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‘Cogmind’ is Immersive Science Fiction Done Right



With the resurgence of rogue-likes over the years, gamers have been spoiled by a new generation of accessible-yet-tough classics like The Binding of Isaac, Spelunky and Enter the Gungeon, providing the classic rogue-like experience in an easily digested bite-size form. Meanwhile, the more traditional experience has quietly made a return almost by osmosis. Titles like Tales of Maj’Eyal and Caves of Qud have found a cult audience in this new era of accessible rogue-likes with a melting pot of procedural systems and mechanics mapped over huge worlds. Cogmind is a sleek and expertly designed entry of the more traditional variety but it isn’t just some nostalgia act – It’s also a wonderfully experimental lesson in immersion on a shoestring budget. By blending old-school aesthetics with excellent world building and a veritable witch’s cauldron of intersecting ideas, developer Grid Sage Games manages to construct a sprawling mechanical world of surprising depth.

The most immediately striking element of Cogmind is its visual design. Made from the ground up with ASCII character art, the UI is gorgeous. Emulating a robotic command line interface crossed with some pretty innovative menu designs that keep players informed to an almost dizzying degree. Despite the minimalism and intentionally glitchy throwbacks, the UI design feels impeccably modern and clean. Information never feels confusing or poorly laid. Instead, everything is ordered, logical and clear. Clicking on items often pops up flavour text explaining what the player is looking at and a handy tutorial message system explains some of the more complex UI elements really clearly. For a game that will no doubt draw attention for its difficulty, it does its best to be clearly understood. It’s also just gorgeous to look at, too – Clicking on UI elements will cause menus to recall and retreat with flittering digital bleeps and flourishes. Broken components buzz red and shut down with a spiralling, crushing drawl and sliding doors swish open with smooth futuristic wipes. The map itself is made up of the classic ASCII characters where a tasteful tileset has been applied over the top of them, complementing the dark green flickering CRT monitor feel. It’s incredibly immersive, recalling games like Uplink and Duskers, where the simulation of sitting at an old 70’s era Sci-Fi computer terminal is immersive precisely because the player themselves are sitting at their very own computer screen. Clicking around Cogminds excellent UI feels a lot like what tinkering with the inside of a Terminator might feel like from the perspective of a hacker.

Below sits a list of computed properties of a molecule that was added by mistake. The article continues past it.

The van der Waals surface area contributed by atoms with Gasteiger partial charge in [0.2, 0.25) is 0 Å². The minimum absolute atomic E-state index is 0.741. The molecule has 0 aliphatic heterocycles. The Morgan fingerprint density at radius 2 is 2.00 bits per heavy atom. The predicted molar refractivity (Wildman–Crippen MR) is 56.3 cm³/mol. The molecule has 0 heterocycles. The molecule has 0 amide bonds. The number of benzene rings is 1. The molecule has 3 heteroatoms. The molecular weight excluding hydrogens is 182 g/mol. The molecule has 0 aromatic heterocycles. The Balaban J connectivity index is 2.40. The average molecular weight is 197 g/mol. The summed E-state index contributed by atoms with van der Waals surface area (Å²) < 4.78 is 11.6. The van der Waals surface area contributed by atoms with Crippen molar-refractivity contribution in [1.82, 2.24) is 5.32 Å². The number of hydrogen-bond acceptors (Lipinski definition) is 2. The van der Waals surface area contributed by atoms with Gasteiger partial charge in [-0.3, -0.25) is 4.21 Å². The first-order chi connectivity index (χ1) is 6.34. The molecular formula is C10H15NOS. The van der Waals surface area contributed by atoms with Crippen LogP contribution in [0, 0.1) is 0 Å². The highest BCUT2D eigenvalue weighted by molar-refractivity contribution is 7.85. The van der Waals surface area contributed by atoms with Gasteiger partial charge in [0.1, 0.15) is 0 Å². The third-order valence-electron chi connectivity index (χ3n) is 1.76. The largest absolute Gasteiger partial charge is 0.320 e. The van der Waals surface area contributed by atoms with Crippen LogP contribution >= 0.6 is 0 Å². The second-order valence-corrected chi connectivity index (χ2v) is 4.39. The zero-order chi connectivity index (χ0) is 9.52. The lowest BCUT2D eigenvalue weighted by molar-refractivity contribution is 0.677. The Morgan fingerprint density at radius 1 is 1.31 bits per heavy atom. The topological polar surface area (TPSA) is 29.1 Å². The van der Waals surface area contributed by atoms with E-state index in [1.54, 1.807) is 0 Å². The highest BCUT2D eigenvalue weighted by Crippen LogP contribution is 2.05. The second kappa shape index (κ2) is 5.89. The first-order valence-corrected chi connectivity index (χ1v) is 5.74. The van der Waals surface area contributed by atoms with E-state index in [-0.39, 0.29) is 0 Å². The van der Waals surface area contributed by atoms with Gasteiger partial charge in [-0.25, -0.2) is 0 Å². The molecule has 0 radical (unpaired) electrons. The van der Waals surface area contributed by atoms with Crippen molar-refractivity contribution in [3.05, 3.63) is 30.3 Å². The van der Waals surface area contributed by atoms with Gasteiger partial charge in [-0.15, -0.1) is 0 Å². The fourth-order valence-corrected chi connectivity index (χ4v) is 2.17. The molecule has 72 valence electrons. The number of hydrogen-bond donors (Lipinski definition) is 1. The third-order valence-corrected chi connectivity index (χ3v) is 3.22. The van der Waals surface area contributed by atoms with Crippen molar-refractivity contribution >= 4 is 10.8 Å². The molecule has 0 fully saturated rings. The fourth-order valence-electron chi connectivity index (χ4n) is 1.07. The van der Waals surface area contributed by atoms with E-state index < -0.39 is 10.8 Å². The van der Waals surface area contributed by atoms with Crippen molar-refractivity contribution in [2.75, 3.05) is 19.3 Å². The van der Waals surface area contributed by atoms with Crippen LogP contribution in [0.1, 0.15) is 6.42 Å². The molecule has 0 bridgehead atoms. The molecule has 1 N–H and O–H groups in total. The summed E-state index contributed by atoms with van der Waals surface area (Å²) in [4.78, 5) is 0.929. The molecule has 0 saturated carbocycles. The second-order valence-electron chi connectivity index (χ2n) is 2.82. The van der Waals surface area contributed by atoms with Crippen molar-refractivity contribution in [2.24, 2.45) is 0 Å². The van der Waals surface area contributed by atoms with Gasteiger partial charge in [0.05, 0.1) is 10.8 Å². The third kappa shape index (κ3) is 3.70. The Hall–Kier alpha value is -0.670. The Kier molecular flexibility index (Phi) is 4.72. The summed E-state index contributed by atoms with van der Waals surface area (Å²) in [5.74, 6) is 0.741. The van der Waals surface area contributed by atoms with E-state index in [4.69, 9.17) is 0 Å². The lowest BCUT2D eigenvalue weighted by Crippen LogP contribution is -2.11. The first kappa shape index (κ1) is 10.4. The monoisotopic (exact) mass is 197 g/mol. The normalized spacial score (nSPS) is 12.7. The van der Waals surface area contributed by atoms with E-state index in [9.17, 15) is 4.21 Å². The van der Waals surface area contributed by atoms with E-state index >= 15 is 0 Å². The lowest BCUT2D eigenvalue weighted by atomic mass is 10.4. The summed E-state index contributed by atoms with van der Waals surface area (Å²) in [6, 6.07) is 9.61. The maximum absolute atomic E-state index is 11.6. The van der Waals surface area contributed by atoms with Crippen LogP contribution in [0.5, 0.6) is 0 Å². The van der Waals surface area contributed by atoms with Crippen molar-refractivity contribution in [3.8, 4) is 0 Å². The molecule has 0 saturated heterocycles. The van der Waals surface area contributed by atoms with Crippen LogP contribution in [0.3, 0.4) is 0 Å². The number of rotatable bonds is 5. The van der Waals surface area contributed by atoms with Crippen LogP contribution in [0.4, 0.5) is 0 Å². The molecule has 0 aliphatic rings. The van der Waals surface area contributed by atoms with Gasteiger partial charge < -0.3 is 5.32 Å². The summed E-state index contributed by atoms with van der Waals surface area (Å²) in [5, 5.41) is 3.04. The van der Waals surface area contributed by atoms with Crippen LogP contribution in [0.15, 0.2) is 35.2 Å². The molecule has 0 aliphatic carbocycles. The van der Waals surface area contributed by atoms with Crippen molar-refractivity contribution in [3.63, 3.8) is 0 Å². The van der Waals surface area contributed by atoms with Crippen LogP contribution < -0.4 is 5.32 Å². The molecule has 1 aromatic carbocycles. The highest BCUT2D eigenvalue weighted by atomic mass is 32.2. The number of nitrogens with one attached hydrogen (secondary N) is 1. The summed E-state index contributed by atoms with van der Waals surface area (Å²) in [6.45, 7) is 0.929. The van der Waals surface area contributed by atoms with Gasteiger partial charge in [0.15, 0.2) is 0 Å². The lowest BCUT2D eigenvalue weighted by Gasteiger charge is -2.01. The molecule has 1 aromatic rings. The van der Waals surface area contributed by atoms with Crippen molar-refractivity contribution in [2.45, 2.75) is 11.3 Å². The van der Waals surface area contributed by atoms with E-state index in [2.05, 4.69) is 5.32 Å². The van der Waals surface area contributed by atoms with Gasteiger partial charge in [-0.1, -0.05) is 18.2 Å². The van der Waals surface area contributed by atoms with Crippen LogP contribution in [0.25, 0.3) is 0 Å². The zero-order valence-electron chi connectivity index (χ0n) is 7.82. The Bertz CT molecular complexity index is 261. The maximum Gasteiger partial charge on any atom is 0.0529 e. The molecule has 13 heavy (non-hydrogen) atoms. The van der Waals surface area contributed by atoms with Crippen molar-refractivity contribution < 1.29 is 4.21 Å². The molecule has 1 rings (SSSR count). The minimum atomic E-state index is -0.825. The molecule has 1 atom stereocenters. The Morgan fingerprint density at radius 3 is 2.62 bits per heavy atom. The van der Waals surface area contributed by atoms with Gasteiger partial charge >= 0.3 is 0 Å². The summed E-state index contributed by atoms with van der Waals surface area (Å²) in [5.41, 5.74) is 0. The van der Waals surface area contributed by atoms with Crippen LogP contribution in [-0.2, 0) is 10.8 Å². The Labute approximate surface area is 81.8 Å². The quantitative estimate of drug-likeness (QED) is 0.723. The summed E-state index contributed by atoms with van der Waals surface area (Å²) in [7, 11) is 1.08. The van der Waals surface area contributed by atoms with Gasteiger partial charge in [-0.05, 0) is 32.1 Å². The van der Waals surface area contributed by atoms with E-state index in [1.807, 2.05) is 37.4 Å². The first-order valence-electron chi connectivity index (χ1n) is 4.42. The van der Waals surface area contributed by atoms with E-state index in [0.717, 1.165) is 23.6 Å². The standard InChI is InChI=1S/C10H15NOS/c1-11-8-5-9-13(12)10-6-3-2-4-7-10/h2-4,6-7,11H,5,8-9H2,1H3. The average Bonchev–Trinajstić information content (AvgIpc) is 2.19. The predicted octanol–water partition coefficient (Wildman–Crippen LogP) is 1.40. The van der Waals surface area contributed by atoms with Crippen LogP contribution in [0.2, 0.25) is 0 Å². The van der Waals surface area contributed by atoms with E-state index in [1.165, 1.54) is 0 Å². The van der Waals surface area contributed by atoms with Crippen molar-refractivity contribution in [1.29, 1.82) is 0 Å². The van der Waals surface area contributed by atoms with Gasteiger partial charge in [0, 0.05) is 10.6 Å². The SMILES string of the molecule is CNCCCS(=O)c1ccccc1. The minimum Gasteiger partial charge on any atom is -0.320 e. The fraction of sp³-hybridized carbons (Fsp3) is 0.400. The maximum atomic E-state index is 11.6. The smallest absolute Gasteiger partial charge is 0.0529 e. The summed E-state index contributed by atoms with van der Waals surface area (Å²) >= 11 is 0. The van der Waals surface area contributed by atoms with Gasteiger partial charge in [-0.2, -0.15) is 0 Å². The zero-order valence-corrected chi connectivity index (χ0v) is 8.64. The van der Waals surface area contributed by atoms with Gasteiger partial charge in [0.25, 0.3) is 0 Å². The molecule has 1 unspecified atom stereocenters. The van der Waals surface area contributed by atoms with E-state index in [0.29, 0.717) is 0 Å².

This is an interesting feeling to conjure considering the player character starts as an incomplete robot that must salvage whatever it can from its environment. From the starting room, players will have a smattering of basic equipment to bolt on to several slots on their frame, each with their own strengths and weaknesses. For example, wheels are a quick way to move around but provide almost nothing in terms of safely supporting heavy attachments and armour whereas bipedal legs offer firm stability at a reduced speed. Players are given ultimate agency to craft their robot in whatever way they see fit and a wide array of builds and equipment variety means that players will constantly make tough decisions even as soon as the game starts. Some of the best examples of this are often when trying to size up disparate parts with each other – do you save an ion cannon for later or drop it for a sensor array which might help you detect robots through walls? A vital intelligence tool in the cruel world of Cogmind but without firepower to tackle what’s ahead, is it worth it? Energy weapons will overheat the player, so Heat Sinks will need to be installed to counter-act any melting disasters, but installing a Heat Sink means scrapping a potentially vital component.

It’s possible to level up and gain extra slots which often feel vital – a great way of empowering the player without forcing them to specialize in a particular build by levelling up a smattering of specialized stats. This allows players to improvise on the fly should a component become damaged and broken in combat. Little decisions like these make every choice feel extremely valuable and worthwhile and with a game as difficult as this it all feels incredibly important to make the right choice. It’s a game of improvising on the fly and adapting to severe setbacks and the game supports your freedom to do that by refusing to go the traditional RPG route of incremental statistical upgrades. It’s never possible to create the ultimate robot or to be immensely powerful and specialized. Instead, it’s more important to salvage what’s available and create a kind of tin-pot survival experience among the wreckage of the world.